1:  //Collect genes in each position of conservative chromosomes
2: for i = 1 to the number of conservative chromosomes
3:   for j = 1 to the length of chromosomes
4:   Select ith gene of jth conservative chromosome
5:   Keep the selected gene to ith candidate set
6:   end for
7: end for
8: //Create explorer chromosomes
9: for i = 1 to the number of conservative chromosomes
10:   for j = 1 to the number of candidate set
11:   Select one gene in jth candidate set
12:   Keep the selected gene to jth gene of ith explorer chromosome
13:   end for
14: end for
15: return explorer chromosomes
The mechanisms for crossover and mutation operators of the MSGA are similar to GA. Typically, the crossover operator involves exchanging genes between two-parent chromosomes, and two offspring chromosomes are obtained for the next generation. The mechanism for the crossover operator of the MSGA is swapping genes between conservative and explorer chromosomes at the position cut points. Thereafter, one offspring is retained in the explorer chromosome, and another is kept in the conservative chromosome. The mutation operator relates to modifying one or more genes. The mutation operator is executed after the crossover operator. The mutation operator of the MSGA separates the mutation probability of conservative and explorer chromosomes. This means the conservative and explorer chromosomes are mutated differently depending on the mutation probability. Figure 3 illustrates the method of crossover and mutation operators of the MSGA, in which the mutation probability of conservative chromosomes is represented by Mc, and the mutation probability of the explorer chromosomes is indicated by Me.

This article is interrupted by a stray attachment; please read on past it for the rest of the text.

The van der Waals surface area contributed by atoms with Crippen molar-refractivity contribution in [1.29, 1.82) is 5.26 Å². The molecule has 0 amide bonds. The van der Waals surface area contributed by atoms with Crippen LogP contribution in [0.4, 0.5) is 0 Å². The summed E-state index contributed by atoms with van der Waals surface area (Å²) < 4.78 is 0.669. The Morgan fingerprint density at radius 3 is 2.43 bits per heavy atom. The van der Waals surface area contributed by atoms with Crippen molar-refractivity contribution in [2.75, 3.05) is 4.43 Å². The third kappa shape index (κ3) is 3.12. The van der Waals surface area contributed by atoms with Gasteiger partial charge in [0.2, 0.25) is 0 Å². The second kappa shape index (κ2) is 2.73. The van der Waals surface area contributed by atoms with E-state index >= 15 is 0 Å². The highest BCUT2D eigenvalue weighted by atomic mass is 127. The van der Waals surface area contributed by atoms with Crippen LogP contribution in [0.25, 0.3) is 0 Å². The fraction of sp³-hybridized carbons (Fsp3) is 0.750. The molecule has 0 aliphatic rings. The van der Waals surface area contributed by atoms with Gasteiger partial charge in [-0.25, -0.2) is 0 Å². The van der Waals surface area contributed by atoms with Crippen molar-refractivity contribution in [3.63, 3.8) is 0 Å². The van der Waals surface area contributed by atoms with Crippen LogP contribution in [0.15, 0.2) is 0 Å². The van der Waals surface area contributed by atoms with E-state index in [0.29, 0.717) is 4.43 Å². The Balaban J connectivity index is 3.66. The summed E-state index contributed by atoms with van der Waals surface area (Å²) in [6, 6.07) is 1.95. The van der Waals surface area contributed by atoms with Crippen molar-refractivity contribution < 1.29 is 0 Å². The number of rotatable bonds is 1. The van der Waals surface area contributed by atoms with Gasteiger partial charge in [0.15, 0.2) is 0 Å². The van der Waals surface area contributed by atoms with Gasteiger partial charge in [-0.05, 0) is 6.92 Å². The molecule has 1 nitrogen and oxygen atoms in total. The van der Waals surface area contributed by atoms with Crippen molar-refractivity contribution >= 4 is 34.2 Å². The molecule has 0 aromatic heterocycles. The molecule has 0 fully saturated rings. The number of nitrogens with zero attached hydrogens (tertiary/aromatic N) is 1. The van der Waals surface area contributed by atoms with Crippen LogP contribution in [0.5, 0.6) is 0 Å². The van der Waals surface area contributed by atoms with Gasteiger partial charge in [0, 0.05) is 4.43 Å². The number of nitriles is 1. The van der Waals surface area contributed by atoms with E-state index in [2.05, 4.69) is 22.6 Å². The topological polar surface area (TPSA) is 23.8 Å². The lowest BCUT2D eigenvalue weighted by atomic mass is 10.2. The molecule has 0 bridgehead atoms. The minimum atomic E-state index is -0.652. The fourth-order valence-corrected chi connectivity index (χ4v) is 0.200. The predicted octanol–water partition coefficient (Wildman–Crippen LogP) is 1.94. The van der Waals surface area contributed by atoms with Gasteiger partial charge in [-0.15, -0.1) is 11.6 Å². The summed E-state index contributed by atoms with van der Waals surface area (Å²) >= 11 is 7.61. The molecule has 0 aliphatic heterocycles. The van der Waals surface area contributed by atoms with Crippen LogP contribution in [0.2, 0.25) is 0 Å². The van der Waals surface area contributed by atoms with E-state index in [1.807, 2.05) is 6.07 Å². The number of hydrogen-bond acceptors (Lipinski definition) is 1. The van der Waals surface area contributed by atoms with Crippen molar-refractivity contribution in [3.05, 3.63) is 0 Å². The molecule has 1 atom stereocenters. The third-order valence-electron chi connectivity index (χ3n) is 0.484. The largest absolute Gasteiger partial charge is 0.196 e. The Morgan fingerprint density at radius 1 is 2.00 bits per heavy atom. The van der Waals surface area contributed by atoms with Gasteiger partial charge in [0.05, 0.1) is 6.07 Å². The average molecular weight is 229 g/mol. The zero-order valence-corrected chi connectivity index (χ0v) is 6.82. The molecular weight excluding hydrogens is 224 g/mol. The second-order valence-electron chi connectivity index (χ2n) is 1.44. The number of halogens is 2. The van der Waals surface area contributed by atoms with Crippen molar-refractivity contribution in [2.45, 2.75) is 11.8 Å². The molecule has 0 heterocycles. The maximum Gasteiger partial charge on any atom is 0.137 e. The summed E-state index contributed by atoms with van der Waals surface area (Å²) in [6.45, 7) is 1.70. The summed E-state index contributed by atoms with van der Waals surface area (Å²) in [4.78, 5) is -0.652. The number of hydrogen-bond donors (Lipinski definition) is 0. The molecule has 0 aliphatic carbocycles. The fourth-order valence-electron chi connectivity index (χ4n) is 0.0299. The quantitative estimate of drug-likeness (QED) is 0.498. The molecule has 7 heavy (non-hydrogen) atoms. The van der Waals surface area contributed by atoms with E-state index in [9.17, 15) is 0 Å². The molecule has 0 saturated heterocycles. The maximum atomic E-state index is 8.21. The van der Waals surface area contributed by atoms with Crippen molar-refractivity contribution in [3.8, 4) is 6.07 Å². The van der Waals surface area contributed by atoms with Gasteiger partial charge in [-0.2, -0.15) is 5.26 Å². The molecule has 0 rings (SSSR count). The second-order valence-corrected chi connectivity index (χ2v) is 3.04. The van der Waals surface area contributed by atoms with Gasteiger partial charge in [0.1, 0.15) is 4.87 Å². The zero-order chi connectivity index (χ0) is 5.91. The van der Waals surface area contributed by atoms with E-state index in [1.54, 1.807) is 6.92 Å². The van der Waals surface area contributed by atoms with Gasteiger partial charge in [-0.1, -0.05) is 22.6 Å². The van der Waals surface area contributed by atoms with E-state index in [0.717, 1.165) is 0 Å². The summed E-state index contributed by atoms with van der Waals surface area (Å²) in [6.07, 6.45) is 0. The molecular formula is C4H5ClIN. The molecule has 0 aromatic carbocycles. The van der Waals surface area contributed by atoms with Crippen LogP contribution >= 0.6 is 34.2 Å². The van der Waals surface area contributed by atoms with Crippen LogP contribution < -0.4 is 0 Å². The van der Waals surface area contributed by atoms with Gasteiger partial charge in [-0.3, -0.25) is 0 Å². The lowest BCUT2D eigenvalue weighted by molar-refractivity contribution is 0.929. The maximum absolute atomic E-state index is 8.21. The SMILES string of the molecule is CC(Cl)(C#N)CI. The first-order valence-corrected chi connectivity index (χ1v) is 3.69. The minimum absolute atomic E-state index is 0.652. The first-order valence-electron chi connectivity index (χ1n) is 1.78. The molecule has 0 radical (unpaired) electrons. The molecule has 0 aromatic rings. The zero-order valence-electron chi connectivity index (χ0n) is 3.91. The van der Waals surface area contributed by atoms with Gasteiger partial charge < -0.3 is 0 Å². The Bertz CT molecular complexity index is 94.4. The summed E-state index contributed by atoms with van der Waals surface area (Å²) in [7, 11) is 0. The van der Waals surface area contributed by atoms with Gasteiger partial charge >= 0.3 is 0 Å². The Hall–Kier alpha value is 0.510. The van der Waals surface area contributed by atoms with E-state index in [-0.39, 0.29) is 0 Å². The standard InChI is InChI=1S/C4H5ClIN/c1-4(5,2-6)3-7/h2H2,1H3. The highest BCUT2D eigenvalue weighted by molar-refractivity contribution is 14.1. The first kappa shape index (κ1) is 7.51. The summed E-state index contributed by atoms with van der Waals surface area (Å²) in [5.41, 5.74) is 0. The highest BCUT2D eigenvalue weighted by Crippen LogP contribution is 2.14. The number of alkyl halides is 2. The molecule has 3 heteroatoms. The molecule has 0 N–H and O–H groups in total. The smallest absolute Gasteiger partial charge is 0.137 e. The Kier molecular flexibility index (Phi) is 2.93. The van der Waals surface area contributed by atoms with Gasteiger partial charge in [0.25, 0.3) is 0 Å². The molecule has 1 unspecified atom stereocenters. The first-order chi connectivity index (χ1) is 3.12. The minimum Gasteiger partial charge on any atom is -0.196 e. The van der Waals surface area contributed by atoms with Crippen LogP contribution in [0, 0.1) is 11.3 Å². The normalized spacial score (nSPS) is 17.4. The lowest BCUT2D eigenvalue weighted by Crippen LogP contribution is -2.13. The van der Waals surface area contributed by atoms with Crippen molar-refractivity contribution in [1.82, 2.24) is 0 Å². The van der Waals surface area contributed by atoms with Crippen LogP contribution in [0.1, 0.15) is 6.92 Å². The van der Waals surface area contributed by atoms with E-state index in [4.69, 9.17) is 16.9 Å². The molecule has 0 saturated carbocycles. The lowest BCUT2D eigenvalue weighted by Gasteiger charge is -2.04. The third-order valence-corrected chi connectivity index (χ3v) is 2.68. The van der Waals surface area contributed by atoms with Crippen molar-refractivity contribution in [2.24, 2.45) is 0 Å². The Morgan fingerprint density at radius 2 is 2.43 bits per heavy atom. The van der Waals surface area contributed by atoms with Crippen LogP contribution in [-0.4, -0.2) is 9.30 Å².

3. Experimental Evaluation

The capability of the MSGA to generate whole test suites was compared with algorithms in EvoSuite. This section details the problem instances and the parameter setting.

3.1. Problem Instance